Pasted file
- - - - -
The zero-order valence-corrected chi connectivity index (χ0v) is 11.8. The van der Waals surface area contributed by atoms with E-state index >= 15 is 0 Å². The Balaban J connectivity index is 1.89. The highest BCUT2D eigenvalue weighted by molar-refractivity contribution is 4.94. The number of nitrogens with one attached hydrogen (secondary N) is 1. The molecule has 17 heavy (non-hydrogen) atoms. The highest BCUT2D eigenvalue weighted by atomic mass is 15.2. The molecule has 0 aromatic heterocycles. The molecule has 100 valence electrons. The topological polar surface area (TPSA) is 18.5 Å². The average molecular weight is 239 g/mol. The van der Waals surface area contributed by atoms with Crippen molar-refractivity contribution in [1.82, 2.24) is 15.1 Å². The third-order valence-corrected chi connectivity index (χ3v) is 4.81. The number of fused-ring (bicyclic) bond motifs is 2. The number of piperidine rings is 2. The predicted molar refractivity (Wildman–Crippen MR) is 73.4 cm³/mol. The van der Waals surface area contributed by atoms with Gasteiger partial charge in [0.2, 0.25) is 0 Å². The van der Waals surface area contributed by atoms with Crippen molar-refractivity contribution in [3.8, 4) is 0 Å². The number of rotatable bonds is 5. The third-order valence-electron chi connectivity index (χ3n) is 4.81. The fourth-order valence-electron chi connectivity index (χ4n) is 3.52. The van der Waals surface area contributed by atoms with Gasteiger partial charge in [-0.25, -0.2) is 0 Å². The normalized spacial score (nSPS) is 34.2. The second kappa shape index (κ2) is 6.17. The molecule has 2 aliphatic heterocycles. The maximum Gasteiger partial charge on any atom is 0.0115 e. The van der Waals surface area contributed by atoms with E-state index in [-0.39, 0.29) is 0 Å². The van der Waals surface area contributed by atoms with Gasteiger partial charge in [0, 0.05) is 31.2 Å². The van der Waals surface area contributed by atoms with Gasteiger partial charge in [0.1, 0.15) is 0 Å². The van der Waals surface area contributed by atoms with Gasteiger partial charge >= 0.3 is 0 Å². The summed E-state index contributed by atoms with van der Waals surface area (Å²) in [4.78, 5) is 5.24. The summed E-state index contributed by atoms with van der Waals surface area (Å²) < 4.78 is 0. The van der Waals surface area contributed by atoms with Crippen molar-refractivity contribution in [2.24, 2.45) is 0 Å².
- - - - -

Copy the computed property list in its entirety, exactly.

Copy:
The zero-order valence-corrected chi connectivity index (χ0v) is 11.8. The van der Waals surface area contributed by atoms with E-state index >= 15 is 0 Å². The Balaban J connectivity index is 1.89. The highest BCUT2D eigenvalue weighted by molar-refractivity contribution is 4.94. The number of nitrogens with one attached hydrogen (secondary N) is 1. The molecule has 17 heavy (non-hydrogen) atoms. The highest BCUT2D eigenvalue weighted by atomic mass is 15.2. The molecule has 0 aromatic heterocycles. The molecule has 100 valence electrons. The topological polar surface area (TPSA) is 18.5 Å². The average molecular weight is 239 g/mol. The van der Waals surface area contributed by atoms with Crippen molar-refractivity contribution in [1.82, 2.24) is 15.1 Å². The third-order valence-corrected chi connectivity index (χ3v) is 4.81. The number of fused-ring (bicyclic) bond motifs is 2. The number of piperidine rings is 2. The predicted molar refractivity (Wildman–Crippen MR) is 73.4 cm³/mol. The van der Waals surface area contributed by atoms with Gasteiger partial charge in [0.2, 0.25) is 0 Å². The van der Waals surface area contributed by atoms with Crippen molar-refractivity contribution in [3.8, 4) is 0 Å². The number of rotatable bonds is 5. The third-order valence-electron chi connectivity index (χ3n) is 4.81. The fourth-order valence-electron chi connectivity index (χ4n) is 3.52. The van der Waals surface area contributed by atoms with Gasteiger partial charge in [-0.25, -0.2) is 0 Å². The normalized spacial score (nSPS) is 34.2. The second kappa shape index (κ2) is 6.17. The molecule has 2 aliphatic heterocycles. The maximum Gasteiger partial charge on any atom is 0.0115 e. The van der Waals surface area contributed by atoms with E-state index in [-0.39, 0.29) is 0 Å². The van der Waals surface area contributed by atoms with Gasteiger partial charge in [0, 0.05) is 31.2 Å². The van der Waals surface area contributed by atoms with Gasteiger partial charge in [0.1, 0.15) is 0 Å². The van der Waals surface area contributed by atoms with Gasteiger partial charge >= 0.3 is 0 Å². The summed E-state index contributed by atoms with van der Waals surface area (Å²) in [4.78, 5) is 5.24. The summed E-state index contributed by atoms with van der Waals surface area (Å²) < 4.78 is 0. The van der Waals surface area contributed by atoms with Crippen molar-refractivity contribution in [2.24, 2.45) is 0 Å².